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Olympic Funding

Volume 486: debated on Thursday 22 January 2009

The Olympic Funders’ Group1 met yesterday and agreed to allow the Olympic Delivery Authority (ODA) to access £394 million of funders’ contingency. This decision provides £68 million, to meet the funding requirements of the International Broadcast Centre/Main Press Centre (IBC/MPC), and £326 million to support the construction of the Olympic village. The overall £9.325 billion public sector funding package remains unchanged.

As a result of good progress being made by the ODA, this investment is affordable from the overall contingency funds available and the contingency provision still available exceeds the assessed value of remaining risks. Alongside other contingency allocations, this means that around £1.5 billion of contingency funds remain available. The additional funding required is due to the shortage of private sector funding and the deterioration in the property market as a result of the current global economic downturn.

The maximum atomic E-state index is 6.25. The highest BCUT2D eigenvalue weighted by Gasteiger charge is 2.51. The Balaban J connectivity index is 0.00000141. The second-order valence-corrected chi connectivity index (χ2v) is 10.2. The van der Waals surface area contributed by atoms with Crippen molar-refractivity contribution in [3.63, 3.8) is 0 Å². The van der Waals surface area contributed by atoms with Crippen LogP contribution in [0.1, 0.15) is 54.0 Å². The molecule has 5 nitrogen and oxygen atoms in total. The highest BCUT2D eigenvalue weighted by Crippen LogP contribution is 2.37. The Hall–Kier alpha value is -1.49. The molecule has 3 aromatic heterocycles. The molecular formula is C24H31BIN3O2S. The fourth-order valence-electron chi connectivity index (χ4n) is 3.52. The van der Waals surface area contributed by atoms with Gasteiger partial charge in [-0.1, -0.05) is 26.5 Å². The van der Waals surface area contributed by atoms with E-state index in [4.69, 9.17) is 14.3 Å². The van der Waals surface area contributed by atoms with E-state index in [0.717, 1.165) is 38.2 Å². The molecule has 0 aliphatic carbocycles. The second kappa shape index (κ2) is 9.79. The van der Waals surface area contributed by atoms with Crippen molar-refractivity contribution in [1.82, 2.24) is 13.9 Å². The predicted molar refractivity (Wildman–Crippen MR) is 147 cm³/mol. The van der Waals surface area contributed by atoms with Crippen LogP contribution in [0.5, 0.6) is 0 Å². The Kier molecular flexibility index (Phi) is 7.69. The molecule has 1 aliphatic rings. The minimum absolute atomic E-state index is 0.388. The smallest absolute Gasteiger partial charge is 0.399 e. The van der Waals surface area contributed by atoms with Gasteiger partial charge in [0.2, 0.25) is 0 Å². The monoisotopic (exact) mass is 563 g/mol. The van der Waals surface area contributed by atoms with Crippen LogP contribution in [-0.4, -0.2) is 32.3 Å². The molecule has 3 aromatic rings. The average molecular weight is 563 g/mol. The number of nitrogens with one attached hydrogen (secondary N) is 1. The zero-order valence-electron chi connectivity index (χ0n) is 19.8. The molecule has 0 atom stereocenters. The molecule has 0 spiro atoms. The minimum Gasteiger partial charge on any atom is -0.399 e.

The IBC/MPC is still planned to be built as two permanent structures, with some temporary elements for games-time, based in Hackney in the north-west corner of the Olympic park as originally planned.

The IBC/MPC will accommodate 20,000 broadcasters and journalists in 2012. It is anticipated that it will contribute to a strong employment legacy post 2012 for the area.

The overall cost of the venue has reduced from £380 million to a new budget of £355 million. The original budget assumed a private sector contribution of £160 million which is no longer available, with £220 million from the ODA budget. As a result, £68 million of funders’ contingency is being provided to bridge the funding gap. This allocation by funders is in addition to £67 million that is being made available from ODA Programme Contingency2, to provide a total budget of £355 million.

The public sector will retain ownership of the asset and the ability to bring in private sector funding at a later stage. The new budget includes funding to ensure that the buildings left in legacy have the flexibility to be adapted to a wide range of uses, to maximise the potential employment opportunities after the games.